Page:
All press is good press, so the saying goes. Alex Jones, host of the ultraparanoid and ultraconservative Infowars, is quickly becoming the internet's favorite person to lampoon. Truthfully, Jones does make it quite easy. While it's all fun and games to satirize Jones's outlandish beliefs, in reality, his theories are dangerous - and they have outsize influence. Earlier this month, Time referred to Jones as "Donald Trump's favorite conspiracy theorist."
Based in Austin, TX, Jones got his start on a public-access cable show, on which his bombastic character made him popular from the onset of his career. By 2001, Jones's radio show The Final Edition was syndicated on more than 100 stations. In addition to hosting a radio show, Jones disseminates his conspiracies on his website Infowars, which is largely considered a fake news source by the left and the right. Many of Jones's claims are easily disproved, but given the advent of "fake news," it's also easy for Jones to excuse criticism as such.
What exactly does Jones believe? Let's explore a smattering of his most absurd theories and his penchant for theatrics.
1. He has long claimed that 9/11 was orchestrated.
Jones's most popular conspiracy is that 9/11 was "an inside job." Alleging that then-President George W. Bush planned the World Trade Center attack to further his agenda and impose further control on citizens, he's also claimed that the CIA planned the tragedy with Osama bin Laden, who Jones believes was a CIA operative.
"All terrorism that we've looked at from the World Trade Center to Oklahoma City to Waco has been government actions. They need this as a pretext to bring you and your family martial law," Jones said on the Sept. 11, 2001, broadcast of his show. "They're either using provocateur Arabs and allowing them to do it or this is full complicity with the federal government. The evidence is overwhelming."
2. He speculated that the Sandy Hook massacre might not have happened.
Disturbingly, Jones has argued that the shooting that left 20 schoolchildren and six adults dead was a homeland security drill. Jones has been widely criticized for his theory and his cruelty to the memory of the children killed that day - including by the victims' parents. Jones has also posited that it was staged so the government could strip citizens of their right to bear arms.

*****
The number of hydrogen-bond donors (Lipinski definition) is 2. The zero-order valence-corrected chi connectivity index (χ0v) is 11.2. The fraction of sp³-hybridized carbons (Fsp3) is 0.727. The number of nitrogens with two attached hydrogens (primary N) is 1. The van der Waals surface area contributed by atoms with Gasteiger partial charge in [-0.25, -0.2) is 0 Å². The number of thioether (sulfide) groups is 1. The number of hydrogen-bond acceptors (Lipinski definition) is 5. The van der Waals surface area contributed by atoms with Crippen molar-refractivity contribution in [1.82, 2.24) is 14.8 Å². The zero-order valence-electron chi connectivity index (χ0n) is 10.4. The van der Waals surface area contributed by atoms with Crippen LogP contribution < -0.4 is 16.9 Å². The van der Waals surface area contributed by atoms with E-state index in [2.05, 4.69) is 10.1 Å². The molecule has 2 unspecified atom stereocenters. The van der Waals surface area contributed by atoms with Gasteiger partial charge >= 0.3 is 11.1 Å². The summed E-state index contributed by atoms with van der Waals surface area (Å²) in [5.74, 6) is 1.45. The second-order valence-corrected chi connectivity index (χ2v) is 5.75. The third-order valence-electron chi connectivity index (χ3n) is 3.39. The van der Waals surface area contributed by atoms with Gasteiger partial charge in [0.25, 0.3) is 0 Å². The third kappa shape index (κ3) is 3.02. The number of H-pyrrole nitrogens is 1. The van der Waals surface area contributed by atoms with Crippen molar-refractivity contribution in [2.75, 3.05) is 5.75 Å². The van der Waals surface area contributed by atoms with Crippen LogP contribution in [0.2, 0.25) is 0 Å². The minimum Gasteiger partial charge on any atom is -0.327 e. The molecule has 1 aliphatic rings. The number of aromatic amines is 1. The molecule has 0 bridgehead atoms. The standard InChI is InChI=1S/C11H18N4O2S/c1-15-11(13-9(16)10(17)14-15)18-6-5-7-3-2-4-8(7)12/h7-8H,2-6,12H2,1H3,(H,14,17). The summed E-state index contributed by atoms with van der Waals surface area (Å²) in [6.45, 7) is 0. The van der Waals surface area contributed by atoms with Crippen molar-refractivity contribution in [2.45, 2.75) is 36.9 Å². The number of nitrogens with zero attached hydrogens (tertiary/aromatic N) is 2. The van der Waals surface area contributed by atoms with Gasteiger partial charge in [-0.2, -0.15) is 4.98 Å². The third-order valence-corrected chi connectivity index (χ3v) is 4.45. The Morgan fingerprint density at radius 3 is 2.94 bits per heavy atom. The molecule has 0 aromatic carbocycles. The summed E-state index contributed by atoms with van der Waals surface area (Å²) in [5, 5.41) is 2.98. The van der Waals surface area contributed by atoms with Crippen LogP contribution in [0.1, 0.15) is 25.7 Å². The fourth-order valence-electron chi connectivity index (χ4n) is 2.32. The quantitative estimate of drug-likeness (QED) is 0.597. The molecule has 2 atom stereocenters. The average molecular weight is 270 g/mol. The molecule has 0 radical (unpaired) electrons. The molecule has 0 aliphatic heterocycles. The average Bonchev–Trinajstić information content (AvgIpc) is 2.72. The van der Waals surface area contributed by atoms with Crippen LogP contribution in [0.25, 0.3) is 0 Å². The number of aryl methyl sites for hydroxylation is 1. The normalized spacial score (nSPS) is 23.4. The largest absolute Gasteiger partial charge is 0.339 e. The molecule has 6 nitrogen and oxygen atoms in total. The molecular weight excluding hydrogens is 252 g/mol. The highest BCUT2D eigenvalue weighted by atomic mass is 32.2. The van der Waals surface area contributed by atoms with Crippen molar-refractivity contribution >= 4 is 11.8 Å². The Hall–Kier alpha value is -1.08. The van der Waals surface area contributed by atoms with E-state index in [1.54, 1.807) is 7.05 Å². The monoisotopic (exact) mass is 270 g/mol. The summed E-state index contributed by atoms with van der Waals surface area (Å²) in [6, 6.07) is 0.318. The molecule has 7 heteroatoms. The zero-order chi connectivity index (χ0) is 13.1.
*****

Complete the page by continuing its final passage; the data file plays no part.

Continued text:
3. He pushed the discredited theory that Planned Parenthood sold fetal tissue.
Jones backed the now-proven-false conspiracy that Planned Parenthood was profiting from abortions. Activists entrapped Planned Parenthood employees and released what was perceived to be evidence that the nonprofit was, indeed, selling fetal tissue.
ok i have no words for this one. zero pic.twitter.com/x4wKeWaDZ4
- ▀▀▀▀▀▀ (@immolations) November 5, 2016
4. He believes weather can be weaponized.
After a 2013 tornado killed 24 people in Oklahoma, Jones argued that the government might be responsible through various aircraft propellants. Citing a flood in Texas, Jones claimed it was the Air Force that caused the incident. "We had floods in Texas like 15 years ago, killed 30-something people in one night," Jones said. "Turned out it was the Air Force."
5. He claimed that Hillary Clinton was operating a child sex ring out of a DC pizza restaurant.
Nicknamed #Pizzagate, Jones was responsible for circulating the erroneous claim that Hillary Clinton and other Democratic party members were operating a child sex trafficking ring out of restaurants across the country. Pointing to what he described as coded messages in John Podesta's leaked emails, Jones alleged a specific pizza restaurant in DC, Comet Ping Pong, hosted the ring. On Dec. 16, one of Jones's listeners drove from North Carolina to the restaurant he named to "self-investigate" the situation; the man was armed with an AR-15.
Jones has since apologized for spreading the theory, however, it's difficult to say whether he actually is sincere or merely regrets that someone was driven to violence because of his theory.
You're probably thinking Jones's claims are too ridiculous to be believed, but alas, they are not. A Rolling Stone profile of Jones estimated his radio show draws more listeners than Rush Limbaugh and Glenn Beck combined. But that was in 2013, and Jones's clout has increased exponentially since then: he's apparently captured the president's attention more than once. And if Pizzagate is any warning, Jones's listeners are not a passive bunch.